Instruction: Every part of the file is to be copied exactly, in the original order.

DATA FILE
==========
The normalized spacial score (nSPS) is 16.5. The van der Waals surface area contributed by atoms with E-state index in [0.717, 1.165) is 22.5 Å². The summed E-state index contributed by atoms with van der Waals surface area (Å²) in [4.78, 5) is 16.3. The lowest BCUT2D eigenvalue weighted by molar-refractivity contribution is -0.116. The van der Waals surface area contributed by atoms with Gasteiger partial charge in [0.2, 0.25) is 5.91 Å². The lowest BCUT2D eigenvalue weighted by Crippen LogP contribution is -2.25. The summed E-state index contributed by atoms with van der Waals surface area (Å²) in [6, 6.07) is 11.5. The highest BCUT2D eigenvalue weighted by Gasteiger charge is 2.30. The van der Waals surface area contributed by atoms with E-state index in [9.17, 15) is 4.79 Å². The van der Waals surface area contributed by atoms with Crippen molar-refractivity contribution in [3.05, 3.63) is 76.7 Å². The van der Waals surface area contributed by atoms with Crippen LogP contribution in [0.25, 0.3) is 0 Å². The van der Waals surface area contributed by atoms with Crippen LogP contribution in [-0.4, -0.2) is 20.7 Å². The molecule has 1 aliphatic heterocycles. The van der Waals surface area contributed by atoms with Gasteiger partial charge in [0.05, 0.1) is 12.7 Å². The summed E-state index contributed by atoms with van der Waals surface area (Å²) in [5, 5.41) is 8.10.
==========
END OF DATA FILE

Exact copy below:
The normalized spacial score (nSPS) is 16.5. The van der Waals surface area contributed by atoms with E-state index in [0.717, 1.165) is 22.5 Å². The summed E-state index contributed by atoms with van der Waals surface area (Å²) in [4.78, 5) is 16.3. The lowest BCUT2D eigenvalue weighted by molar-refractivity contribution is -0.116. The van der Waals surface area contributed by atoms with Gasteiger partial charge in [0.2, 0.25) is 5.91 Å². The lowest BCUT2D eigenvalue weighted by Crippen LogP contribution is -2.25. The summed E-state index contributed by atoms with van der Waals surface area (Å²) in [6, 6.07) is 11.5. The highest BCUT2D eigenvalue weighted by Gasteiger charge is 2.30. The van der Waals surface area contributed by atoms with E-state index in [9.17, 15) is 4.79 Å². The van der Waals surface area contributed by atoms with Crippen molar-refractivity contribution in [3.05, 3.63) is 76.7 Å². The van der Waals surface area contributed by atoms with Crippen LogP contribution in [0.25, 0.3) is 0 Å². The van der Waals surface area contributed by atoms with Crippen LogP contribution in [-0.4, -0.2) is 20.7 Å². The molecule has 1 aliphatic heterocycles. The van der Waals surface area contributed by atoms with Gasteiger partial charge in [0.05, 0.1) is 12.7 Å². The summed E-state index contributed by atoms with van der Waals surface area (Å²) in [5, 5.41) is 8.10.